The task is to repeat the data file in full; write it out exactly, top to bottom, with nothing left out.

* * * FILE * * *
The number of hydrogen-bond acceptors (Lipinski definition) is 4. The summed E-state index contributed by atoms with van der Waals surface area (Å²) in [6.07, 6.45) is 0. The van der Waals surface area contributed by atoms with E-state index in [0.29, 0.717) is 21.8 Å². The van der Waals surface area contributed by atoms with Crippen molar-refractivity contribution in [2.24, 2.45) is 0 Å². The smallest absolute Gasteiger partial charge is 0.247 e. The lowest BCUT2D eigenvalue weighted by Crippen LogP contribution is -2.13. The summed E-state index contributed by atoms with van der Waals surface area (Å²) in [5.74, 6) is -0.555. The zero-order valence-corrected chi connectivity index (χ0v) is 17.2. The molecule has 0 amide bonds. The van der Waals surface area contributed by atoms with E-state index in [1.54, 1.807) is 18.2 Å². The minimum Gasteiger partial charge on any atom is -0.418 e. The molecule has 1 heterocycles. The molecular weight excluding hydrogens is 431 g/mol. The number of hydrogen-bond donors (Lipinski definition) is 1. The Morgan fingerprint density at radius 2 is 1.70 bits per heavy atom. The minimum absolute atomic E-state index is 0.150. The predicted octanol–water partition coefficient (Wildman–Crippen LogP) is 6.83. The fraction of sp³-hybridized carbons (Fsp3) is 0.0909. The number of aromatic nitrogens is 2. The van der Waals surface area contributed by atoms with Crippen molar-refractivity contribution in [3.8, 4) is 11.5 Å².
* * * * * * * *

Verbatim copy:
The number of hydrogen-bond acceptors (Lipinski definition) is 4. The summed E-state index contributed by atoms with van der Waals surface area (Å²) in [6.07, 6.45) is 0. The van der Waals surface area contributed by atoms with E-state index in [0.29, 0.717) is 21.8 Å². The van der Waals surface area contributed by atoms with Crippen molar-refractivity contribution in [2.24, 2.45) is 0 Å². The smallest absolute Gasteiger partial charge is 0.247 e. The lowest BCUT2D eigenvalue weighted by Crippen LogP contribution is -2.13. The summed E-state index contributed by atoms with van der Waals surface area (Å²) in [5.74, 6) is -0.555. The zero-order valence-corrected chi connectivity index (χ0v) is 17.2. The molecule has 0 amide bonds. The van der Waals surface area contributed by atoms with E-state index in [1.54, 1.807) is 18.2 Å². The minimum Gasteiger partial charge on any atom is -0.418 e. The molecule has 1 heterocycles. The molecular weight excluding hydrogens is 431 g/mol. The number of hydrogen-bond donors (Lipinski definition) is 1. The Morgan fingerprint density at radius 2 is 1.70 bits per heavy atom. The minimum absolute atomic E-state index is 0.150. The predicted octanol–water partition coefficient (Wildman–Crippen LogP) is 6.83. The fraction of sp³-hybridized carbons (Fsp3) is 0.0909. The number of aromatic nitrogens is 2. The van der Waals surface area contributed by atoms with Crippen molar-refractivity contribution in [3.8, 4) is 11.5 Å².